Dolphins Dying in Record Numbers in Gulf of Mexico

By Kirsten E. Silven - 09 Apr 2011 15:9:0 GMT
Dolphins Dying in Record Numbers in Gulf of Mexico

According to a report released by the National Oceanic and Atmospheric Association (NOAA) Fisheries, Office of Protected Resources, an unusually high number of dolphins have been found dead in the Gulf of Mexico since February of 2011, prompting the organization to declare the situation an, ''Unusual Mortality Event,'' or UME, as defined under the Marine Mammal Protection Act of 1972.

Since February 1st, the NOAA has confirmed that more than 400 dolphins have been found stranded in the Northern Gulf of Mexico, but this number is most likely just a fraction of the total number of actual deaths, since many dead animals will not actually wash up on the shores.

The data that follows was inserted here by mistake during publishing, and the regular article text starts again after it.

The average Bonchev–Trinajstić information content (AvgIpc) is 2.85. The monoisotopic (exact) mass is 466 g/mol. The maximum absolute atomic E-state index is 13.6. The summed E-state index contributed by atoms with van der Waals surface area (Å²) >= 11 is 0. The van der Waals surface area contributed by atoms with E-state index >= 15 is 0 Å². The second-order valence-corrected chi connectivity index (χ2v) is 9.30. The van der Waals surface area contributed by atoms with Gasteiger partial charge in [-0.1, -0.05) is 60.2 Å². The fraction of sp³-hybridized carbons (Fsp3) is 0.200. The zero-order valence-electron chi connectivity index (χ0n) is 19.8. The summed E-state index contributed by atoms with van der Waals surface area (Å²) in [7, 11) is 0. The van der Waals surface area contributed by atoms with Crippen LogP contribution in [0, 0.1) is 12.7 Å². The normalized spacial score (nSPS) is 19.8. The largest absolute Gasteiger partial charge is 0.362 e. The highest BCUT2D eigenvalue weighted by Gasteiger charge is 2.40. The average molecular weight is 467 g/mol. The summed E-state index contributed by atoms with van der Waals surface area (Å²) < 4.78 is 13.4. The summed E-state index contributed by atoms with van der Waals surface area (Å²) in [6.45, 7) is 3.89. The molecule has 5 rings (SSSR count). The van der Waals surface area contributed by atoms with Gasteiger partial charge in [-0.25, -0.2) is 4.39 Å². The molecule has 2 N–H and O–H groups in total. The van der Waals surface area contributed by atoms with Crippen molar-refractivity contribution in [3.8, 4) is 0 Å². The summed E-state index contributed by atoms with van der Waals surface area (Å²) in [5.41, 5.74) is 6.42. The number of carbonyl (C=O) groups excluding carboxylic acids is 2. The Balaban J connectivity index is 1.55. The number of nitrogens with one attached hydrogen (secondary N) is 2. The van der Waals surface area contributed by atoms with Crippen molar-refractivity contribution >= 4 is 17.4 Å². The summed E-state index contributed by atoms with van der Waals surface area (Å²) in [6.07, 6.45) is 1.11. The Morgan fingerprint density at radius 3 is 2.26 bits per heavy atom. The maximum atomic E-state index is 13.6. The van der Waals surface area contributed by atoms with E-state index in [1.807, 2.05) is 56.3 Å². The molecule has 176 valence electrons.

In addition, this unfortunate event is believed to be directly linked to the Deepwater Horizon BP oil spill of 2010, and is just one of the many lingering aftereffects of that disaster.

The UME area stretches from the Texas and Louisiana borders, all the way to Franklin County Florida, and combined efforts are currently underway with the NOAA, the US Department of the Interior (DOI), and the states of Texas, Louisiana, Mississippi, Alabama and Florida to conduct an accurate assessment of the damage that has been done to the marine mammals and their habitat.

To give some perspective to the numbers of dolphins found dead, only five bottlenose dolphins were found stranded in January of 2010, compared to 24 in January of 2011. Even more alarming, February of 2010 saw only 11 recorded strandings, compared to an alarming 62 in February 2011.

According to the report by the NOAA, the main goal of ongoing efforts to collect data about the rise in dolphin deaths is to determine how to restore the habitat to its natural state.

The UME investigation is also an important part of ongoing legal action connected to the Deepwater Horizon BP oil spill, and all samples are being carefully collected and preserved, in order to serve as evidence regarding the health of marine mammals in the Gulf of Mexico after last year's environmental disaster.